Clang is the Next WebKit

Over the years Apple has made some big bets on different technologies. They’ve had a great run for the past twenty or so with only a few stumbles. Objective-C garbage collection, 64bit Carbon, and whatever it was they were using before they started using CUPS come to mind.

The hits have been huge though. One of the biggest hits has turned out to be WebKit. Initially a bit of an upstart project built off KHTML and KJS, WebKit has come to rule to roost as the most used rendering engine in the world. A lot of hard work, brains, and elbow grease went into making WebKit what it is today. It reached such broad acceptance by being good at what it does, fast, understandable, modifiable, and compact enough to fit into the first iPhone.

Clang appears to be following the same path that WebKit has. Apple switched over to Clang years ago and the pace of development of Objective-C accelerated immediately. A few years ago Clang became the default compiler for FreeBSD, displacing GCC. In early May Microsoft announced that they’re Bringing Clang to Windows. According to The Register, Microsoft will have a release of Visual Studio that uses Clang as the front-end to their compiler in November.

The “front-end” part is interesting. There are a number of stages when compiling a program and the first stage is taking in the code written by the developer, teasing it apart into logical units, and transforming those units into a form that is more easily digested and optimized by the subsequent stages. The front-end of a compiler is, more or less, the user interface a computer language presents to a developer. By adopting just the front-end Microsoft can continue to use their “back-end” compiler to target specific platforms and architecture. This is smart, good, and a terrific example of open source software at its very best. It helps, in a small way, to make software development easier.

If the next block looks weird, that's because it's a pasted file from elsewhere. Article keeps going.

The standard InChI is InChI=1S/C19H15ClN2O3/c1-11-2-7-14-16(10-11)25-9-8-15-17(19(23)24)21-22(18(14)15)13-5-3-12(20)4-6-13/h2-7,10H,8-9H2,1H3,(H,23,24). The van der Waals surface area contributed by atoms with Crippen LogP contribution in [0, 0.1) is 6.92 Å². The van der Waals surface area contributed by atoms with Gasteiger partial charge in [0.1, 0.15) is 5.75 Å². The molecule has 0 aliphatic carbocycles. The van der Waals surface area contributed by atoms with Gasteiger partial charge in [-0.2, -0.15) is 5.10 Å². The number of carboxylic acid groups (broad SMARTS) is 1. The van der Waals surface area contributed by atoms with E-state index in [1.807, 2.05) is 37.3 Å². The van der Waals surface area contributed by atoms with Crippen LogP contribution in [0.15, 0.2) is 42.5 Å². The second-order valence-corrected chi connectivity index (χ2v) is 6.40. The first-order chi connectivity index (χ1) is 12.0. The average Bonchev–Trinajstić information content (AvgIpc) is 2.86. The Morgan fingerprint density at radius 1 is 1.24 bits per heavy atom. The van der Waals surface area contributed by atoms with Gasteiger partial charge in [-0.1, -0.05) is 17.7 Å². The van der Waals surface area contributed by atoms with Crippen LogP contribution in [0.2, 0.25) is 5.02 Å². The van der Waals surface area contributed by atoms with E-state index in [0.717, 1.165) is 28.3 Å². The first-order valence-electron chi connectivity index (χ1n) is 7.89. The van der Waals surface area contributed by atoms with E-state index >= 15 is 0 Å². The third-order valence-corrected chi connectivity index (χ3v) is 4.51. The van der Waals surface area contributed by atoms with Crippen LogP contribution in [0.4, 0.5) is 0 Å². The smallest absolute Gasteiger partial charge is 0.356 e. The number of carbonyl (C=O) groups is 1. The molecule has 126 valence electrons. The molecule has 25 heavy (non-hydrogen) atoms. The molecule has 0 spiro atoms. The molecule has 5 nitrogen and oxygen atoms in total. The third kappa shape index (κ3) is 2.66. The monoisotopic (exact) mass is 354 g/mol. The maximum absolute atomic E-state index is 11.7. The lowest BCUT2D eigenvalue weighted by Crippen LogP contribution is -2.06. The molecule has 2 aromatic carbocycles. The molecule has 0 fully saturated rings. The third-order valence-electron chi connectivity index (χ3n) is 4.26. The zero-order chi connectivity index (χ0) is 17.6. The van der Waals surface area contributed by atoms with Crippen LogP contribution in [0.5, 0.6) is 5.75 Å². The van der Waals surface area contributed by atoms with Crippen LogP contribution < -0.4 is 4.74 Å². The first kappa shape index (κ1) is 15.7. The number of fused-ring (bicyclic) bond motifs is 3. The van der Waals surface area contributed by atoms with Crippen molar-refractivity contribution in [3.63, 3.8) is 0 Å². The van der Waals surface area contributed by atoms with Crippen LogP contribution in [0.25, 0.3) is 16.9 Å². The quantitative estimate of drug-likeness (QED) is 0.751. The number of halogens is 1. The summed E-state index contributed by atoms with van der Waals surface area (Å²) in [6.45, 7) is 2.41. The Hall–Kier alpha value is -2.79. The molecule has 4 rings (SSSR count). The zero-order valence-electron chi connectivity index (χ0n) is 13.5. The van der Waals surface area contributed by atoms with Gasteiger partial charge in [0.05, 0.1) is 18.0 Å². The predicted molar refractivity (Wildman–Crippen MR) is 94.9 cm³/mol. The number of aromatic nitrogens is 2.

Swapping out the back-end of the compiler for their own is akin to someone adopting WebKit and swapping out the JavaScript engine for something that suits them better. This may seem like cherry picking just the bits that suit Microsoft best but that is exactly the point of Clang and of the more liberal open source licenses.

A Clang front-end that is the face to many different operating systems and platforms is a good thing across the industry. Just as an established web publishing standard is a good thing. Will things change? Will Clang eventually be the one at the table clinging on to backwards compatibility? Maybe. It could happen. But for now Clang is the wind picking up and platforms are setting their sail to it.

As WebKit did for the web I believe Clang will exert a concerted, directed, opinionated, and powerful force upon the native development world.

Grace Hopper Celebration of Women in Computing

The Grace Hopper Celebration of Women in Computing is the World’s Largest Gathering of Women Technologists. It is produced by the Anita Borg Institute and presented in partnership with ACM.

This conference is a big event that’s coming up next week and I fear it may be overlooked. It would be short sighted and misguided to do so.